Every state uses a “best interest of the child” convention in challenged custody cases. This is a somewhat vague convention, and one that imparts itself to judges’ subjective convictions concerning what’s best for children. There are some elements, though, that you can expect the judge to take into consideration.
The children’s age.
Even though the “tender years” belief has long been officially out of date, some judges still deem that children of a young age should live with their mothers, particularly when the mother has been the primary care giver. (Clearly, a nursing baby is going to do so.)
Each parent’s living situation.
There’s a little cause-and-effect dilemma surrounding the matter of where parents reside and how that affects custody. Occasionally, the parent that stays in the family home is awarded custody of the children due to it allowing the children to have balance and continuity in their day to day lives. Occasionally, the parent that has custody is granted the family home, for the same reasons. If you are staying in your friend’s guest house while getting back on your feet following your divorce, don’t expect to get principal custody of your children.
If you genuinely want to spend a considerable amount of time with your children, guarantee your living situation is a reflection of that. How close is your home compared to your spouse’s might also be a factor in the judge’s decision. The more clos you are, the more probably the judge is going to order a time-sharing schedule that enables both parents to have a significant time with the children. The proximity of their school and their social and/or sports activities might also matter.
Each parent’s desire in supporting the other’s relationship with their children.
The judge is going to examine your record of working together—or not— with your spouse about your parenting plan. The judge may also want to know things such as if you badmouth your spouse in the presence of the children or interfering with visitation in any way. The more obliging parent will have a great advantage in a custody battle—and a parent that is obviously attempting to estrange a child from their other parent is going to find out the hard way that courts don’t look happily on that sort of interference.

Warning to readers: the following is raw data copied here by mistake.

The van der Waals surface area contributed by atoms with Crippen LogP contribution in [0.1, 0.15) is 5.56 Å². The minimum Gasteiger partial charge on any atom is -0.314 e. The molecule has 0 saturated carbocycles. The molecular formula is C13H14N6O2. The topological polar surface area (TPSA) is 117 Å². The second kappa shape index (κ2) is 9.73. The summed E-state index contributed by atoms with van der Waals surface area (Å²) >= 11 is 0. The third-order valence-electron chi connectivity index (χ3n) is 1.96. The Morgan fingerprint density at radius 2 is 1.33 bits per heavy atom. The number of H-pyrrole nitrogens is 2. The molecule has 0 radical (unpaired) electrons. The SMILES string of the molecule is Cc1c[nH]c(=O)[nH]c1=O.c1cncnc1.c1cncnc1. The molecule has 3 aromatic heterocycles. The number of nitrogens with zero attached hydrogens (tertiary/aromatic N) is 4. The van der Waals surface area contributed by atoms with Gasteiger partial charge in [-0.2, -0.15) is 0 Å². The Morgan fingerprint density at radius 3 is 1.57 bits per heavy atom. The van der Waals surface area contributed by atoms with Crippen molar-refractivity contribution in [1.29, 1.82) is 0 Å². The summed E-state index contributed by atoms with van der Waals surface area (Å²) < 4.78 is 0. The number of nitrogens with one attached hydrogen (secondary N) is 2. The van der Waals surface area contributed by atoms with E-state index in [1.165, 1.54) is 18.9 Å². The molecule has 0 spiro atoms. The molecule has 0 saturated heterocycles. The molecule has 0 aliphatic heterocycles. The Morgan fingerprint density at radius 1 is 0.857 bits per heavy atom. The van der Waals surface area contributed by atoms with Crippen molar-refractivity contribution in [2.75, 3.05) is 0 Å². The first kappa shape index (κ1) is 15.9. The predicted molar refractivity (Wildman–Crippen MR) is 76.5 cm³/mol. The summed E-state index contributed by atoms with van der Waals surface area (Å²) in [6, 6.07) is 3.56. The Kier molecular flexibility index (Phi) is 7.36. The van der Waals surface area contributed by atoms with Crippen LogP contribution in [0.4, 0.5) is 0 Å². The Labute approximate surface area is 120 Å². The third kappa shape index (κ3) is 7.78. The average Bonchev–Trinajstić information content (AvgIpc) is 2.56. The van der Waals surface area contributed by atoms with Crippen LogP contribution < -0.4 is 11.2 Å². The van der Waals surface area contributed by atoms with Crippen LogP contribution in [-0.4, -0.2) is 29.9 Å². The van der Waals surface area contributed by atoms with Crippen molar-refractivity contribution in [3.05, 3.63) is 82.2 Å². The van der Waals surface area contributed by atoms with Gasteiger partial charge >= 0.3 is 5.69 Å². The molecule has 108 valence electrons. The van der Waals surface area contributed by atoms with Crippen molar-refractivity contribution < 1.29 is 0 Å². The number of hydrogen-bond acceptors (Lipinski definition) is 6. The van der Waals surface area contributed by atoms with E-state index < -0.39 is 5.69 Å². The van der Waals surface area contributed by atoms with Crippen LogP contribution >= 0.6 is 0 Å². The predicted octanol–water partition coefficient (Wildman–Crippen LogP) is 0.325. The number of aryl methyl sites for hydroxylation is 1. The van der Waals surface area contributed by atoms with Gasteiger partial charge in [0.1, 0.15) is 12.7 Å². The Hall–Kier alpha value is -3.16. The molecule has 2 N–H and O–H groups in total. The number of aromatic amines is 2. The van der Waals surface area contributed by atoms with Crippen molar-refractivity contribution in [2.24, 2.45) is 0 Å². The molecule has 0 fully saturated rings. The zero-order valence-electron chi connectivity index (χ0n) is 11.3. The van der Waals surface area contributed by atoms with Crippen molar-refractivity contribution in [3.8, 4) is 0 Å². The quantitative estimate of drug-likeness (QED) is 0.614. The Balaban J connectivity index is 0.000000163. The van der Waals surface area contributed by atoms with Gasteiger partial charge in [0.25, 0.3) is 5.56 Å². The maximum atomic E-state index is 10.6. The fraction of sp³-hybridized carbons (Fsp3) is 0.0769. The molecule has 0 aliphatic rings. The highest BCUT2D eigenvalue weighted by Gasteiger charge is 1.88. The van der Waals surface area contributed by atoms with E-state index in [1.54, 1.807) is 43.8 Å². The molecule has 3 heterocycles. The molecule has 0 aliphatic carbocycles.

Each of the parent’s relationship with their children prior to the divorce.
It sometimes occurs that parents that have not been involved much with their children’s lives unexpectedly develop an eagerness to spend more time with the children after the divorce is finalized. In a lot of cases, this eagerness is genuine, and a judge is going to respect it, particularly if the parent has been devoted to parenting throughout the separation phase. But the judge is going to definitely take some time to assess a parent’s change of attitude and guarantee that the custody request is not being asked only to win over the other parent.
As long as children are old enough, 12 + or so—a judge might talk with them to learn their preference in regard to custody and visitation. Many states require courts to take into consideration children’s outlook, but others states oppose of including the children into the circumstances at all. The judge may also find out about the children’s choices from a custody assessor.
Continuity and stability.
Regarding children, judges are big on the status quo, since most of them believe that adding more change on top of the already traumatic transition of divorce usually isn’t good for children. So when you’re making the argument that things are going fine, you’ve got an advantage on a spouse that is arguing for a significant change in the custody and/or visitation plan that’s presently in place.
If you are in a same sex marriage in the state of Connecticut, the District of Columbia, Iowa, Massachusetts, New Hampshire, New York, or Vermont, or in a domestic-partnership or civil-union in in the state of California, Hawaii, Illinois, Nevada, New Jersey, Oregon, Rhode Island, or Washington State, and you are both legal parents of your children, your sexual orientation is going to have no impact on the court’s deliberation of custody and visitation issues. The same principles that are applied to all divorcing spouses are going apply to you.
Specific other states have laws that prohibit judges from using sexual orientation by itself to reject custody or restrict visitation. That does not mean you won’t come across a homophobic judge, even in those states. And in many states, courts are permitted to, and do, take into consideration sexual orientation as a significant element in custody and visitation decisions. It’s quite normal in those states for judges to decree that a parent’s same-sex partner cannot be around when children are visiting, or that the parent can’t exhibit a “gay lifestyle” to the children. And in a worse comes to worse scenario, parents can be denied all contact with their children based on their sexual orientation. The same could be true for parents that are transgender, that may face even more discrimination than same-sex parents, in addition to a lack of comprehension in many courts concerning the transgender experience.
Abuse or neglect.
Certainly, when there’s undoubtedly evidence that either of the parents has abused or neglected their children, a judge is going to restrict that parent’s contact with their children.
Every situation varies, so the judge might take into account other factors in determining custody in your case.
Emily Doskow, A. (2021, February 23). The best interests of the child: Factors a judge may consider in deciding custody. www.divorcenet.com. Retrieved March 8, 2022, from https://www.divorcenet.com/resources/divorce/divorce-and-children/the-best-interests-child-factors-a-
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